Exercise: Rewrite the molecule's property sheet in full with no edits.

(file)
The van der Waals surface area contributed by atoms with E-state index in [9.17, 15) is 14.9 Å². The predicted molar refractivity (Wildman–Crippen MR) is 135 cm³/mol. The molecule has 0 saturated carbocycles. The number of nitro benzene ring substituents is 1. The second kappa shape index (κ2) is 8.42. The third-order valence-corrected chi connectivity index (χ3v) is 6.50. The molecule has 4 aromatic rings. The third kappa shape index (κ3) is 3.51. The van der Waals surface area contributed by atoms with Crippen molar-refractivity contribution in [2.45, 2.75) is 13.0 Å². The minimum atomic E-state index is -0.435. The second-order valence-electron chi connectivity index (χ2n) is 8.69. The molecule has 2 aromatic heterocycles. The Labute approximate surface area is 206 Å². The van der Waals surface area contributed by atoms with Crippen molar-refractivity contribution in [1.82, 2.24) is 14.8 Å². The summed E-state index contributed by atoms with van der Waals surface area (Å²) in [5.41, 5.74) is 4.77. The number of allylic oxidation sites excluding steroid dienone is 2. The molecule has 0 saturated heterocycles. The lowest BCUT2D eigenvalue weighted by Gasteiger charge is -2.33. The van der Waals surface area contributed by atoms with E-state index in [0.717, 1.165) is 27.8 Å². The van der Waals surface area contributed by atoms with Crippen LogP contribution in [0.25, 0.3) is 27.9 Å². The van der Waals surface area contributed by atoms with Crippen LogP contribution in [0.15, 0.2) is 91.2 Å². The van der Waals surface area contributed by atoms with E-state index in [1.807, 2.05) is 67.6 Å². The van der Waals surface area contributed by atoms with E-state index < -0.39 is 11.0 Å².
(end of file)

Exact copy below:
The van der Waals surface area contributed by atoms with E-state index in [9.17, 15) is 14.9 Å². The predicted molar refractivity (Wildman–Crippen MR) is 135 cm³/mol. The molecule has 0 saturated carbocycles. The number of nitro benzene ring substituents is 1. The second kappa shape index (κ2) is 8.42. The third-order valence-corrected chi connectivity index (χ3v) is 6.50. The molecule has 4 aromatic rings. The third kappa shape index (κ3) is 3.51. The van der Waals surface area contributed by atoms with Crippen molar-refractivity contribution in [2.45, 2.75) is 13.0 Å². The minimum atomic E-state index is -0.435. The second-order valence-electron chi connectivity index (χ2n) is 8.69. The molecule has 2 aromatic heterocycles. The Labute approximate surface area is 206 Å². The van der Waals surface area contributed by atoms with Crippen molar-refractivity contribution in [1.82, 2.24) is 14.8 Å². The summed E-state index contributed by atoms with van der Waals surface area (Å²) in [5.41, 5.74) is 4.77. The number of allylic oxidation sites excluding steroid dienone is 2. The molecule has 0 saturated heterocycles. The lowest BCUT2D eigenvalue weighted by Gasteiger charge is -2.33. The van der Waals surface area contributed by atoms with E-state index in [0.717, 1.165) is 27.8 Å². The van der Waals surface area contributed by atoms with Crippen LogP contribution in [0.25, 0.3) is 27.9 Å². The van der Waals surface area contributed by atoms with Crippen LogP contribution in [0.15, 0.2) is 91.2 Å². The van der Waals surface area contributed by atoms with E-state index in [1.807, 2.05) is 67.6 Å². The van der Waals surface area contributed by atoms with E-state index < -0.39 is 11.0 Å².